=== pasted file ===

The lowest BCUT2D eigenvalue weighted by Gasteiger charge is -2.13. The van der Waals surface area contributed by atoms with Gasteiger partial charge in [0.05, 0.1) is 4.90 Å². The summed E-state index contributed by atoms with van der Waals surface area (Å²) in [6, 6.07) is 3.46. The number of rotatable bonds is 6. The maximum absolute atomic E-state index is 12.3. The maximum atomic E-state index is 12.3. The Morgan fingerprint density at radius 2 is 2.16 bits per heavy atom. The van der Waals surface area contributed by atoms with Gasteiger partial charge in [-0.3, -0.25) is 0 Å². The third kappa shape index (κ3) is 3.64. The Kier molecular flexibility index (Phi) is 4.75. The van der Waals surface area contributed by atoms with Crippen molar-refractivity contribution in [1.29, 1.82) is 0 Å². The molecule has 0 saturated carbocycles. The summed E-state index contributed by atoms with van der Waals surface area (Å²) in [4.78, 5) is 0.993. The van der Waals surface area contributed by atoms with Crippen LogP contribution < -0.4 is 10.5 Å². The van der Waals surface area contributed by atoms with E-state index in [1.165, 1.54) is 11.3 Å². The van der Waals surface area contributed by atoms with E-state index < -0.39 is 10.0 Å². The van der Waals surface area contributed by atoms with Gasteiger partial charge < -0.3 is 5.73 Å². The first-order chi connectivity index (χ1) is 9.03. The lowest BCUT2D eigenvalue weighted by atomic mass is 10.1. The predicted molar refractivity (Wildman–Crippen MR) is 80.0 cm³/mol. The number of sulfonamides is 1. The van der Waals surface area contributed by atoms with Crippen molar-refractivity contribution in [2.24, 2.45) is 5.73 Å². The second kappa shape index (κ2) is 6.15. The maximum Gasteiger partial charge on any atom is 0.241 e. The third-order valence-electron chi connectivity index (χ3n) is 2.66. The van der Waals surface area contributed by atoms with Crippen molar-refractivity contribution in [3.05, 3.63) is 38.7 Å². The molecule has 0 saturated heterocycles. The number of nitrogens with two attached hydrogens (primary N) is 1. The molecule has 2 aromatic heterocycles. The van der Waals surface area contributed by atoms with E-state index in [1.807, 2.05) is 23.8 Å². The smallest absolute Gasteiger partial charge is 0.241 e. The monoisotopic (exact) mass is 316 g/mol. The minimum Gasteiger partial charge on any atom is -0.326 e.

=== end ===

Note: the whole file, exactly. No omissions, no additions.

The lowest BCUT2D eigenvalue weighted by Gasteiger charge is -2.13. The van der Waals surface area contributed by atoms with Gasteiger partial charge in [0.05, 0.1) is 4.90 Å². The summed E-state index contributed by atoms with van der Waals surface area (Å²) in [6, 6.07) is 3.46. The number of rotatable bonds is 6. The maximum absolute atomic E-state index is 12.3. The maximum atomic E-state index is 12.3. The Morgan fingerprint density at radius 2 is 2.16 bits per heavy atom. The van der Waals surface area contributed by atoms with Gasteiger partial charge in [-0.3, -0.25) is 0 Å². The third kappa shape index (κ3) is 3.64. The Kier molecular flexibility index (Phi) is 4.75. The van der Waals surface area contributed by atoms with Crippen molar-refractivity contribution in [1.29, 1.82) is 0 Å². The molecule has 0 saturated carbocycles. The summed E-state index contributed by atoms with van der Waals surface area (Å²) in [4.78, 5) is 0.993. The van der Waals surface area contributed by atoms with Crippen LogP contribution < -0.4 is 10.5 Å². The van der Waals surface area contributed by atoms with E-state index in [1.165, 1.54) is 11.3 Å². The van der Waals surface area contributed by atoms with E-state index < -0.39 is 10.0 Å². The van der Waals surface area contributed by atoms with Gasteiger partial charge < -0.3 is 5.73 Å². The first-order chi connectivity index (χ1) is 9.03. The lowest BCUT2D eigenvalue weighted by atomic mass is 10.1. The predicted molar refractivity (Wildman–Crippen MR) is 80.0 cm³/mol. The number of sulfonamides is 1. The van der Waals surface area contributed by atoms with Crippen molar-refractivity contribution in [2.24, 2.45) is 5.73 Å². The second kappa shape index (κ2) is 6.15. The maximum Gasteiger partial charge on any atom is 0.241 e. The third-order valence-electron chi connectivity index (χ3n) is 2.66. The van der Waals surface area contributed by atoms with Crippen molar-refractivity contribution in [3.05, 3.63) is 38.7 Å². The molecule has 0 saturated heterocycles. The number of nitrogens with two attached hydrogens (primary N) is 1. The molecule has 2 aromatic heterocycles. The van der Waals surface area contributed by atoms with E-state index in [1.807, 2.05) is 23.8 Å². The smallest absolute Gasteiger partial charge is 0.241 e. The monoisotopic (exact) mass is 316 g/mol. The minimum Gasteiger partial charge on any atom is -0.326 e.